Wednesday, July 02, 2008

Disclosure, affirmative misrepresentation, and preemption

New York v. Applied Card Systems, Inc., --- N.E.2d ----, 2008 WL 2519797 (N.Y.)

New York’s AG sued various credit card providers for violations of New York’s consumer protection laws. Defendants argued that the federal Truth-in-Lending Act (TILA) preempted the claims that they engaged in fraudulent and deceptive credit card offers. The NY Court of Appeals (New York’s highest court) disagreed, though it held that res judicata from a prior nationwide class action settlement precluded the AG from recovering certain restitution.

Defendants targeted consumers with sub-prime credit. Basically, the AG argued that they misrepresented the credit limits that consumers could obtain from it and failed to disclose the effect its origination and annual fees had on available credit. They told consumers they were preapproved for a credit limit “up to” $2500 or $1000, though disclosed that the actual limit could be as low as $350—the average limit was $400. They explained that upon approval clients would incur a $100 account origination fee and a $50 annual fee, but their explanation that this would reduce available credit was, in the court’s words, “oblique.” These initial charges depleted the available credit for some consumers by 40% or more.

There were similar problems with marketing “secured cards” (secured by savings accounts, with a $10 monthly maintenance fee) with “no late fees*” and “no collections calls*,” where the asterisks were pretty significant. Likewise, defendants promoted a credit insurance program that didn’t deliver the promised benefits in New York and its $35 yearly cost was hard to avoid because the opt-out was confusing and hard to find. Defendants also marketed a “re-aging” service, which allowed banks to avoid writing off delinquent accounts by agreeing on a series of payments, but they didn’t explain that overlimit fees would continue to accrue, and those fees and previously imposed late fees would be due at the end of the re-aging process.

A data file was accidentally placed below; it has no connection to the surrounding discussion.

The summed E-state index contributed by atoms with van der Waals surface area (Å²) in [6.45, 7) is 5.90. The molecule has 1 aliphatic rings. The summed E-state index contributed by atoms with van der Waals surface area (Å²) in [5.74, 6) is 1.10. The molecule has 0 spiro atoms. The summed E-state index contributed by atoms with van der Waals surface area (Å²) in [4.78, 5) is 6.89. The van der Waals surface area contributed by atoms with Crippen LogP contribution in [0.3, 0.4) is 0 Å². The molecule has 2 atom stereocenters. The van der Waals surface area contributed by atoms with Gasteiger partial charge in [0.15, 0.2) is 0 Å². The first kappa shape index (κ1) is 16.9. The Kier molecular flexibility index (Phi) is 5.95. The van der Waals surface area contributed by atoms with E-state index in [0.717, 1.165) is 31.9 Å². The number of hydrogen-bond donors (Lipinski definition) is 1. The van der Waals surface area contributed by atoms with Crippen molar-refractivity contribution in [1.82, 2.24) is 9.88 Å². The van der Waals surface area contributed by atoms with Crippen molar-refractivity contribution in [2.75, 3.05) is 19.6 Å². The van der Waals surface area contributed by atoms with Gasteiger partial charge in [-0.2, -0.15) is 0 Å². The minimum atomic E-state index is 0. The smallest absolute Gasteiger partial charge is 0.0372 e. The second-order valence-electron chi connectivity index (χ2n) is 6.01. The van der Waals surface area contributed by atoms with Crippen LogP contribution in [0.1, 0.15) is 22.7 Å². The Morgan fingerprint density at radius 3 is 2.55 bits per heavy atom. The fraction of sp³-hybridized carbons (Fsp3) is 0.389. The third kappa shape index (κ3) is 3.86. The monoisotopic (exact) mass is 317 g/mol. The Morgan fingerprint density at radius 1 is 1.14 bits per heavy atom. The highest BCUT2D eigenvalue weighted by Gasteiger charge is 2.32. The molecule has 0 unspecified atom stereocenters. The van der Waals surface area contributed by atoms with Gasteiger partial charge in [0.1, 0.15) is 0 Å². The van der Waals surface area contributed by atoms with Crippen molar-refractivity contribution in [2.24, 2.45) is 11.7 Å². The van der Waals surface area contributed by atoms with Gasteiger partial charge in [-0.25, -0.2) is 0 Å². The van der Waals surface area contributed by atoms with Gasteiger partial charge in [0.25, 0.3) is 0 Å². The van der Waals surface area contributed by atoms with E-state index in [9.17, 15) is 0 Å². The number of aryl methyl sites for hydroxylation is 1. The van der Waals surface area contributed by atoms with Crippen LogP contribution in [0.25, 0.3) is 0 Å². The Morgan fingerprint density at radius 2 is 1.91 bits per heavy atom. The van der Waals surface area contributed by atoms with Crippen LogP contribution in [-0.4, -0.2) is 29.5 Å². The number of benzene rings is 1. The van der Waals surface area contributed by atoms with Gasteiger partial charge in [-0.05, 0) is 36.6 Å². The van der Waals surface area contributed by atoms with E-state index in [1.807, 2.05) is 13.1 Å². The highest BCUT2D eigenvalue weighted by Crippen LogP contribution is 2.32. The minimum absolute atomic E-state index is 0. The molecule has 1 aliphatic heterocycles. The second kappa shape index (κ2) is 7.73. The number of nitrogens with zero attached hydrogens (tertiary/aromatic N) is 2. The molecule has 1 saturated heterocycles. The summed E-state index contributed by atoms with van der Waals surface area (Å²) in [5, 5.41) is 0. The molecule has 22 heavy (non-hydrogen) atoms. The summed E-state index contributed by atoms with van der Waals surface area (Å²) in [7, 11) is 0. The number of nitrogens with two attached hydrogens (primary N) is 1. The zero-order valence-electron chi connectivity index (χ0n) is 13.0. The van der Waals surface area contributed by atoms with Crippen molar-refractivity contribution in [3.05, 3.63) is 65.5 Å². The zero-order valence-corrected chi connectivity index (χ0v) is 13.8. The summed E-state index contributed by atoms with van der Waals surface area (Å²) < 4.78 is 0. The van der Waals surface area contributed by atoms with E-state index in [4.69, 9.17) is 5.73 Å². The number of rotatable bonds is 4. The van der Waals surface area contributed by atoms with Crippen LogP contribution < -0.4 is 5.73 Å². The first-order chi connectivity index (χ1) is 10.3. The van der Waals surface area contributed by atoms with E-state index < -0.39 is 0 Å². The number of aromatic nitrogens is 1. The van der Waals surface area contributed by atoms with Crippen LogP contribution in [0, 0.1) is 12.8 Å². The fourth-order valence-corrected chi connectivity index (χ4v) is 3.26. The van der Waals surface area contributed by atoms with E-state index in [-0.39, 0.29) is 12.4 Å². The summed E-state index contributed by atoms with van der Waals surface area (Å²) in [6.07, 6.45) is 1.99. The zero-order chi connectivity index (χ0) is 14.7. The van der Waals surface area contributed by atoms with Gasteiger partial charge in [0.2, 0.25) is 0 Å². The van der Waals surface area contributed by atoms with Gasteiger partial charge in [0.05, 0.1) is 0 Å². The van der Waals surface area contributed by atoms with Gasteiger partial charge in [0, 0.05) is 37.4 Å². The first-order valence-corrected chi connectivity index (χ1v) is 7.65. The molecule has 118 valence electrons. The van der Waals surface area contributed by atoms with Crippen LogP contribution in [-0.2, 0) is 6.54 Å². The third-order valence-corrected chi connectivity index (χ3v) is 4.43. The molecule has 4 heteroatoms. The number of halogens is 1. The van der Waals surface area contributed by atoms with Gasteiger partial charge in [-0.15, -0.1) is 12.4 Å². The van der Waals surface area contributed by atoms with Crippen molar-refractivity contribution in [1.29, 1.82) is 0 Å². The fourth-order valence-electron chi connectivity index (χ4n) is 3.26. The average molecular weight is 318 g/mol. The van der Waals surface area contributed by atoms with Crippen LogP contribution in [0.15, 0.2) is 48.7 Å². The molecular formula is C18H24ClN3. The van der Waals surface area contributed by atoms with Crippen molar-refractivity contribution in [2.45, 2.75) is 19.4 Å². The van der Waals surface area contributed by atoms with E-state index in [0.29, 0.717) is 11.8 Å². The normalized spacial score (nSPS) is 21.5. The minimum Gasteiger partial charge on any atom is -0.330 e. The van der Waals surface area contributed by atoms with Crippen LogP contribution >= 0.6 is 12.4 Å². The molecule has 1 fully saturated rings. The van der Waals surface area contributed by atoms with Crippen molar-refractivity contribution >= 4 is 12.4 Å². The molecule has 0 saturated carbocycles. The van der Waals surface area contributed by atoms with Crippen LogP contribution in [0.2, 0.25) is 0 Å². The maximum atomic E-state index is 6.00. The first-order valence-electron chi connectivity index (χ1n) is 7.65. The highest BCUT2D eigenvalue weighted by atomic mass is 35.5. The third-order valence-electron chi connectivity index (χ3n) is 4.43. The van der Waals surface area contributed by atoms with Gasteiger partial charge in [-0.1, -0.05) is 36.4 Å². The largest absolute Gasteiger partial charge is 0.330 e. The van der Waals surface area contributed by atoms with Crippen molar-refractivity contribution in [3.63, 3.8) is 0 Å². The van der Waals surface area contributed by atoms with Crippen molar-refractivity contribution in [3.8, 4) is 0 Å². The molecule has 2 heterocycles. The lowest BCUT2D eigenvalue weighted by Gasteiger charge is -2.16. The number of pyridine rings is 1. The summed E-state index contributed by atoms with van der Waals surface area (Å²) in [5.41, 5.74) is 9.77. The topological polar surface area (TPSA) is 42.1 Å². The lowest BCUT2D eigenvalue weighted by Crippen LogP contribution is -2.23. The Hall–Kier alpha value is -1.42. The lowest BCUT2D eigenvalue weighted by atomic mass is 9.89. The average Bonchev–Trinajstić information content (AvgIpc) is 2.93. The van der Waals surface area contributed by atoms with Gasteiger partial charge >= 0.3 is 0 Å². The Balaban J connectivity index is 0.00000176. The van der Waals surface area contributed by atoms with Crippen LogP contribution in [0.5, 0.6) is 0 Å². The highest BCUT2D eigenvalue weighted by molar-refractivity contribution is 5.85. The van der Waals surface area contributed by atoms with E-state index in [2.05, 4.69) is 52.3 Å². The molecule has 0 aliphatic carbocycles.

Moreover, the AG’s petition also discussed defendants’ late fees, finance charges, balance calculation method, and lack of any grace period for payments. TILA requires these all to be disclosed in any credit card solicitation, but the AG claimed that many consumers were unaware of how charges and penalties based on these terms were assessed, trapping unwary consumers in a “vicious cycle of pyramiding debt.”

In the Allec case, the California Superior Court approved a nationwide class action settlement for conduct predating January 1, 2002—only 12 New York members of the class opted out. The New York trial court applied res judicata to those claims, but rejected the TILA preemption argument. Based on evidence including more than 200 complaints and affidavits from defendants’ former collection employees, it found that defendants “repeatedly and persistently” engaged in fraud, deception, and false advertising. It enjoined defendants from such acts in the future and awarded over $9 million in restitution, damages, and penalties, an amount reduced somewhat on appeal.

The Court of Appeals affirmed. Applying a presumption against preemption, it held that New York could regulate false advertising without running afoul of TILA’s preemption provision relating to credit card applications and solicitations: “The provisions of [portions of] this title shall supersede any provision of the law of any State relating to the disclosure of information in any credit or charge card application or solicitation which is subject to the requirements of section 1637(c) of this title or any renewal notice which is subject to the requirements of section 1637(d) of this title, except that any State may employ or establish State laws for the purpose of enforcing the requirements of such sections.” 15 USC § 1610 [e].